I don’t know, it was possibly an errant and unwarranted trail of thought, but I just wondered, like a what-if, regards all the disparate talents out there that if combined… like Lennon and McCartney being so greater together in The Beatles than they ever were once separated, or how great a film like Blade Runner became with the timely combination of Scott, Trumbull, Vangelis and all those other talented creatives at their peak at just that moment in time. I just thought how great a visual/musical experience a Pixar film might have been with Prince’s involvement, had he been able to work within a creative team rather than just on his own. It might have been a horrible disaster. But it might have been great.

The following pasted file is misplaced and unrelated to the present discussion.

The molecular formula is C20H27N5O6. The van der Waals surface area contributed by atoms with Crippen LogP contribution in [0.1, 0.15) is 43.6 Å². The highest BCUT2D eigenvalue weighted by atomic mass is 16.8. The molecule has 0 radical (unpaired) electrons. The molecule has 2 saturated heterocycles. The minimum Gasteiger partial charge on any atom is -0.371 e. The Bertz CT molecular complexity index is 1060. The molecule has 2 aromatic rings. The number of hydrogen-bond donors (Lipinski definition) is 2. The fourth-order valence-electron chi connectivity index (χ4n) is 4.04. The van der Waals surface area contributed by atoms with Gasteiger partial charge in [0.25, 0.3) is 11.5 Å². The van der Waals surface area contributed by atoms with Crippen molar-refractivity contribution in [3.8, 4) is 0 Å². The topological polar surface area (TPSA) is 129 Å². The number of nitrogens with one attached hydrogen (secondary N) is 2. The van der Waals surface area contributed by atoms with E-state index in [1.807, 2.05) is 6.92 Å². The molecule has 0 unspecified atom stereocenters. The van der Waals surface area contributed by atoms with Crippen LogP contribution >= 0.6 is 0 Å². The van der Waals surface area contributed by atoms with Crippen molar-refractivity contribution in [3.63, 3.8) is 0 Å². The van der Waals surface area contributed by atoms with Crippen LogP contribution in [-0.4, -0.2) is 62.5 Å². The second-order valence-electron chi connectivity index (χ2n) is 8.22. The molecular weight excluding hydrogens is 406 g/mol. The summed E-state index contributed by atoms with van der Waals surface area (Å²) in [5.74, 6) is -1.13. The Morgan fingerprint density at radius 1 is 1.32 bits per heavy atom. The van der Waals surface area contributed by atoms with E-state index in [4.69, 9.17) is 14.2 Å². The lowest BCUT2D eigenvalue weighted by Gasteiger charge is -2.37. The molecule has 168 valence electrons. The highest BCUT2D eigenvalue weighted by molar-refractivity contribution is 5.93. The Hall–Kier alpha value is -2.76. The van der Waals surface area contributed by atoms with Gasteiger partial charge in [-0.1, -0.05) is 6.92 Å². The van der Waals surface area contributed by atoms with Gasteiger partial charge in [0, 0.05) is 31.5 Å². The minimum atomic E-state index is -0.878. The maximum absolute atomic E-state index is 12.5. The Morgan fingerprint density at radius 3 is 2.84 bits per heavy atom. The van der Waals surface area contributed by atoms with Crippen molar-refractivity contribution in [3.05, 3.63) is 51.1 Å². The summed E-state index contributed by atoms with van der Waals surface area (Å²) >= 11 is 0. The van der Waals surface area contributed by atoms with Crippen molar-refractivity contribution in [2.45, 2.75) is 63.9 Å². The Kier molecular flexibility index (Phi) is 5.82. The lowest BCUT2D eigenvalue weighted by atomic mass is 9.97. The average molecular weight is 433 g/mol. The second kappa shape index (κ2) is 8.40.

Which is of course nothing at all do with Pixar’s Soul, so I’ll stop this stream of unwarranted consciousness from harassing your sensibilities any longer. If you haven’t yet seen it, do watch Soul, its a wonderful film.

Inside Out (2015)

2016.3: Inside Out (Blu-ray)

inside1Inside Out is without any doubt Pixar’s best film in years, breaking a run of what have been at best pretty average efforts. Of course its hardly fair for every Pixar film to equal Ratatouille (my own personal favourite) or The Incredibles but here the magic is clearly back again; you can sense that boundaries are being pushed again at last and the ready Pixar formula of making popular hits has been left to one side for (most) of the time to enable a few risks to be taken.